Monday, August 08, 2022
Orem Reads Activity

Activity 12: Attend an Orem Reads Event

“Bless your soul, I’m not superannuated yet. I quite enjoy the idea. It will do me good, and my old bones won’t suffer, for traveling nowadays is almost as easy as sitting in a chair.”

Mr. Laurence, Chapter 35, “Heartache”

ACTIVITY

Attend one or more of these Orem Reads events.

Once you’ve completed this activity, find the corresponding sticker from your sticker sheet and add it to your quilt. Email a photo of the finished quilt to oplprograms@gmail.com by October 17 to be entered into a drawing for Little Women prizes.


FEATURED EVENTS INCLUDE

Meg and Jo: Virtual Reading with Bestselling Author Virginia Kantra
October 1, 2020 @ 7 pm

What if Jo had a blog? What if Meg were raising her toddlers in the suburbs? New York Times bestselling and award-winning author Virginia Kantra will join us on Zoom to read from and discuss her modern retelling of the stories of the two eldest March sisters, Meg and Jo. This People magazine pick also received starred reviews from Publishers Weekly and Booklist.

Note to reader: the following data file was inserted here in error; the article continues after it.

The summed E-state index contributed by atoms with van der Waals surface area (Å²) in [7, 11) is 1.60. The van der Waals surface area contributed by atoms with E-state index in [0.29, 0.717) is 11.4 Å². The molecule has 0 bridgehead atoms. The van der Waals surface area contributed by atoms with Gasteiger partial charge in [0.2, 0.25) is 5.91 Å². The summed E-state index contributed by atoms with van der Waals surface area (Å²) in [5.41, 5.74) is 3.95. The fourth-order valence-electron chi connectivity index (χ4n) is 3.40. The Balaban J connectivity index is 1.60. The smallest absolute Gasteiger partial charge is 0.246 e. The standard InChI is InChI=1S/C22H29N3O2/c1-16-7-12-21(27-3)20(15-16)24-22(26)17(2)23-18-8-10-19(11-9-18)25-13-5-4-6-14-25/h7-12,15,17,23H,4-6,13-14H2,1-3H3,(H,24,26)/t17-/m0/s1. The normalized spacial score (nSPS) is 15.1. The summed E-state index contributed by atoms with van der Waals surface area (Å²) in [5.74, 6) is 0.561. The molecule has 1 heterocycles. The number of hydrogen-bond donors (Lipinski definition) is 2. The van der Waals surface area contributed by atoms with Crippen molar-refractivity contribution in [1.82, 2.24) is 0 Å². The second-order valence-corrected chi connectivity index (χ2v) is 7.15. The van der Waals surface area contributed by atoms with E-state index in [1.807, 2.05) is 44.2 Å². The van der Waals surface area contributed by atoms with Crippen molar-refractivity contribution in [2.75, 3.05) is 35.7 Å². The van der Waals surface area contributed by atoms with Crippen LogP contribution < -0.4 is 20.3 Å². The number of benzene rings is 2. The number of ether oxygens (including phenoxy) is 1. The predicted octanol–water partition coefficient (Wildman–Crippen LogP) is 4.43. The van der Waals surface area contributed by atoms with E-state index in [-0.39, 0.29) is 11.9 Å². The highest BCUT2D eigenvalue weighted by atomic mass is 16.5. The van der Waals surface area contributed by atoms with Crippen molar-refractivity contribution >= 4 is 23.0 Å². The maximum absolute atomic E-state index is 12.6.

To order a signed copy of Meg and Jo, email The Printed Garden at acance64@msn.com. Be sure to include “Kantra Book” in the subject line of your email.


Movie in the Park: Little Women (PG, 2019)
September 19, 2020 @ 8 pm

Come celebrate Orem Reads with a screening of Little Women (PG, 2019) at the Stage in Orem’s City Center Park. Dress warmly and bring your own blankets, snacks, and chairs. Space is limited and registration for this event is required. Register here. Seating will begin at 7:30 PM and the movie will start at 8 PM.

The movie is 2 hours and 15 minutes long.


QUILTING HISTORY

From 1863 to 1877 the task at hand was to reunite a divided nation and help four million newly freed slaves establish lives for themselves. Reconstruction had lofty ideals but the guarantees of the 14th and 15th amendments, the right to vote and equal civil and legal rights, were largely ignored but eventually provided a basis for the Civil Rights Movement of the 1960s. Lincoln’s inaugural address closed with the famous phrase “the right hand of friendship,” which is still relevant today.

Information from C&T Publishing

Right Hand of Friendship

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